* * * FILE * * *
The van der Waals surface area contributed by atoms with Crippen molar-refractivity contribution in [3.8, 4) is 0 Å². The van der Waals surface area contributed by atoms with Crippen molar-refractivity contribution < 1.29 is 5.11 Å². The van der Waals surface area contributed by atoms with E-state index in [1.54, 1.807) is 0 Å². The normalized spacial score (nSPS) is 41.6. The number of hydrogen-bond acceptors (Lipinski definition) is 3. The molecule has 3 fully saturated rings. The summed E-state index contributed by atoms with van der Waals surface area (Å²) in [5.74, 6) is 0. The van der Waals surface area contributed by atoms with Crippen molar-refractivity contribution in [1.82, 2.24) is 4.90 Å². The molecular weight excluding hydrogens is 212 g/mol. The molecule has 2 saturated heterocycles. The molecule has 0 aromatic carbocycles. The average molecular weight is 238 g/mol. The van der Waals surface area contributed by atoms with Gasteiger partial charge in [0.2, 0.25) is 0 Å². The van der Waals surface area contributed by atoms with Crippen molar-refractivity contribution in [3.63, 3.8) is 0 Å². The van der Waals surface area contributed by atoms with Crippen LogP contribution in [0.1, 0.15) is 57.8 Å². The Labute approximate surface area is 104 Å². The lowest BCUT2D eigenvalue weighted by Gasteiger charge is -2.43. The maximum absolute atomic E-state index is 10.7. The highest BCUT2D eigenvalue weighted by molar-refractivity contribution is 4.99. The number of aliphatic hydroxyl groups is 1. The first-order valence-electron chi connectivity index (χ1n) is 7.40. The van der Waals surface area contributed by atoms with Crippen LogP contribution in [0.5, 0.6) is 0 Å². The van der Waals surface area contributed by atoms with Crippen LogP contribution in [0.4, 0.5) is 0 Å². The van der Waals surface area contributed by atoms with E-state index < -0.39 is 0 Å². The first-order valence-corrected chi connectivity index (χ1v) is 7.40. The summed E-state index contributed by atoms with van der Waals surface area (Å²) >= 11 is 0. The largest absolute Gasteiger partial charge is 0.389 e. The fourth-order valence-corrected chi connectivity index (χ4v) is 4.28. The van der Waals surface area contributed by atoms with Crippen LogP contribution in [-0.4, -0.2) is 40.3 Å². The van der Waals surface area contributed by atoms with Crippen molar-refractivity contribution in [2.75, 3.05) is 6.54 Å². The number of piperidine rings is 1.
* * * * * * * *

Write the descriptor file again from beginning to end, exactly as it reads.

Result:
The van der Waals surface area contributed by atoms with Crippen molar-refractivity contribution in [3.8, 4) is 0 Å². The van der Waals surface area contributed by atoms with Crippen molar-refractivity contribution < 1.29 is 5.11 Å². The van der Waals surface area contributed by atoms with E-state index in [1.54, 1.807) is 0 Å². The normalized spacial score (nSPS) is 41.6. The number of hydrogen-bond acceptors (Lipinski definition) is 3. The molecule has 3 fully saturated rings. The summed E-state index contributed by atoms with van der Waals surface area (Å²) in [5.74, 6) is 0. The van der Waals surface area contributed by atoms with Crippen molar-refractivity contribution in [1.82, 2.24) is 4.90 Å². The molecular weight excluding hydrogens is 212 g/mol. The molecule has 2 saturated heterocycles. The molecule has 0 aromatic carbocycles. The average molecular weight is 238 g/mol. The van der Waals surface area contributed by atoms with Gasteiger partial charge in [0.2, 0.25) is 0 Å². The van der Waals surface area contributed by atoms with Crippen molar-refractivity contribution in [3.63, 3.8) is 0 Å². The van der Waals surface area contributed by atoms with Crippen LogP contribution in [0.1, 0.15) is 57.8 Å². The Labute approximate surface area is 104 Å². The lowest BCUT2D eigenvalue weighted by Gasteiger charge is -2.43. The maximum absolute atomic E-state index is 10.7. The highest BCUT2D eigenvalue weighted by molar-refractivity contribution is 4.99. The number of aliphatic hydroxyl groups is 1. The first-order valence-electron chi connectivity index (χ1n) is 7.40. The van der Waals surface area contributed by atoms with Crippen LogP contribution in [0.5, 0.6) is 0 Å². The van der Waals surface area contributed by atoms with Crippen LogP contribution in [0.4, 0.5) is 0 Å². The van der Waals surface area contributed by atoms with E-state index < -0.39 is 0 Å². The first-order valence-corrected chi connectivity index (χ1v) is 7.40. The summed E-state index contributed by atoms with van der Waals surface area (Å²) >= 11 is 0. The largest absolute Gasteiger partial charge is 0.389 e. The fourth-order valence-corrected chi connectivity index (χ4v) is 4.28. The van der Waals surface area contributed by atoms with Crippen LogP contribution in [-0.4, -0.2) is 40.3 Å². The van der Waals surface area contributed by atoms with Crippen molar-refractivity contribution in [2.75, 3.05) is 6.54 Å². The number of piperidine rings is 1.